Slime mould log
by Sarah Lloyd
17th April | 20 April
I have found Physarum compressum several times during the past few years and always on dead clematis (Clematis aristata), a vine that's common in the places I regularly check for slime moulds. P. compressum is a fairly distinctive species because its stalked sporangia are laterally compressed and more or less fan-shaped. The latest colony I found in Thismia Gully consisted of scattered and gregarious sporangia on the dead wood of the clematis vine, on the moss that covered part of the vine and also on a eucalypt log on the ground on which the vine had fallen.
I always make a note of the substrate on which I find slime moulds. However, it is difficult to determine if slime moulds have substrate preferences. The two trophic (feeding) stages of slime moulds operate within the soil or dead organic matter. When they are ready to transform to produce their fruiting structures, the plasmodia migrate to the outer surface of logs, stumps, dead leaves or other substrate. Therefore, where the fruiting bodies are found does not necessarily indicate where they function during their two trophic stages.
While in Thismia Gully I usually check a large, eucalypt log that looks as if it's been lying on the ground for many decades as it is well rotted and has a good covering of moss and leafy liverworts. There are usually extensive colonies of Lamproderma species on the moss, but none have appeared this year - perhaps because it's too early for some species.
What caught my eye during this visit were several white spheres on a dead leaf that had fallen on the log. After some searching in the same location I found half a dozen leaves - one eucalypt and five dogwood (Pomaderris apetala) - each dotted with sporangia that could be Didymium sp.
The fruiting bodies are about 1 mm total height. The stalk is 0.5 mm, umbilicate and pale buff colour and there is a distinctive columella. They resemble D. applanatum but don't have the longitudinal ridges of that species. The spores are minutely warted.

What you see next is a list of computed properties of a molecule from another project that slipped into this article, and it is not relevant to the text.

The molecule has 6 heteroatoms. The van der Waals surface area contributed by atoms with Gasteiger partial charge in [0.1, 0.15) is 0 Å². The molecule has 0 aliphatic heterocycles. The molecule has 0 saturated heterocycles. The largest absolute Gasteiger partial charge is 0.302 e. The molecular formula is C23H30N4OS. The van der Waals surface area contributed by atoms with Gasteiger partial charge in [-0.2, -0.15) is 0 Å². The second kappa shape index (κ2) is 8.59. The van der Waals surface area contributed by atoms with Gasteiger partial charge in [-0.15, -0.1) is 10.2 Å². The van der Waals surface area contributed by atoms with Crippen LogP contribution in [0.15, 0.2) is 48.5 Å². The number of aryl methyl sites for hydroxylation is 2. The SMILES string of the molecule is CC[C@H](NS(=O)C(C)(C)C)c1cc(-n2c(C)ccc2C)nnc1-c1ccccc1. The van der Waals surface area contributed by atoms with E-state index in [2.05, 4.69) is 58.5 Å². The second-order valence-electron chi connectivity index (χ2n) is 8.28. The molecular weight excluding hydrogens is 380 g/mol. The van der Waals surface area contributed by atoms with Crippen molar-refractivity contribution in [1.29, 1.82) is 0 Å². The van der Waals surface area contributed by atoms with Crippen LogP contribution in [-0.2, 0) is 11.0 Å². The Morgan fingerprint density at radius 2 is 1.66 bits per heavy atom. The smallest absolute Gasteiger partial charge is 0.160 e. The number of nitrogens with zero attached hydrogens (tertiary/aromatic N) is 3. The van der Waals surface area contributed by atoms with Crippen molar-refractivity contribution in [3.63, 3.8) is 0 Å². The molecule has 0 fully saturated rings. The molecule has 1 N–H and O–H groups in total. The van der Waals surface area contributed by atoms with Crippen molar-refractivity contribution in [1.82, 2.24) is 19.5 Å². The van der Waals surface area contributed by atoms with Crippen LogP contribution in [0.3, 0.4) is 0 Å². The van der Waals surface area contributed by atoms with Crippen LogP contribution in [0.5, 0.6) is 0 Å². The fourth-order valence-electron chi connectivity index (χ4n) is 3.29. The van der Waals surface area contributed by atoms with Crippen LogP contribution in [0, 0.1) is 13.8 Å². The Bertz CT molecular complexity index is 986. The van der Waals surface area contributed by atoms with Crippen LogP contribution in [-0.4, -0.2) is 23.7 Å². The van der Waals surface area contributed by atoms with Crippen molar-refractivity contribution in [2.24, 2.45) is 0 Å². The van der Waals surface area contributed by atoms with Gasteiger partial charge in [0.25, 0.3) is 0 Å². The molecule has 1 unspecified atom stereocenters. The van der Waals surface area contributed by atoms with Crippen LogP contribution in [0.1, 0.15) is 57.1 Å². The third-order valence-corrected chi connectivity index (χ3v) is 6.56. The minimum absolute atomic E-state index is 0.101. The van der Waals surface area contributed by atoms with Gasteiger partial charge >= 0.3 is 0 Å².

On March 3 2013 on the same log I found an extremely distinctive
species that I’ve not seen here before. One large fruiting body was
on exposed wood and another smaller one was about one metre
away. The hypothallus was bright red/orange and the bright yellow
fruiting body resembled an immature Fuligo
septica. However, unlike
F. septica, which usually fades to a very pale lemon
colour, this one remained bright yellow.
Also unlike F. septica, that has a crust-like cortex, the peridium of this species is extremely delicate. Furthermore, while it superficially resembles an aethalium it could be piled up plasmodiocarps. Its dark brown spores have no distinctive markings when viewed with a (somewhat inadequate) compound microscope.
The lack of entries on the slime mould log is not because there haven't been slime moulds appearing at Black Sugarloaf lately. Far from it! Since the last posting I have collected numerous specimens including a few that have not been recorded here before.
Enerthenema sp. is a very distinctive species despite
being only about 1 mm tall. It could be mistaken for
a Comatricha species except that it has a shiny apical
disc. That is, a tiny (0.2 mm diameter) cup-shaped disc at the top
of the columella. The capillitium is attached to the apical disc and
the threads hang down much like streamers from a maypole.
It is apparently quite common in moist chamber cultures, but I found it in the field on the upper surface of a dead dogwood (Pomaderris apetala).
Cribraria cancellata (formerly Dictydium cancellatum)
appeared on April 6th on a blackwood (Acacia melanoxylon)
log that is extremely productive for slime moulds.
I've only seen C. cancellata twice before so it's certainly not 'common and widespread' despite being described thus by Stepehenson. The first time I saw it was several years ago and I lost track of it; the second time was the following year and I left it in the field with the intention of collecting it the following day—it was not far from the house. Unfortunately it rained that night and all the sporangia got washed away. Lesson: always collect when you see good specimens!
The reddish-coloured C. cancellata is quite a distinctive species. It has the peridial net characteristic of the genus, but unlike other Cribraria species the net has longitudinal ribs connected by transverse ladder-like threads. The top of the stipe is very fine; all the sporotheca are nodding in the specimens I collected.
The beautiful Physarum flavicomum appeared in the swamp on the same small log as last year.
Lots of Arcyria species have been collected in the past few months. Some are tan brown, so are possibly A. obvelata; some are reddish coloured and could be A. denudata or A. affinus.
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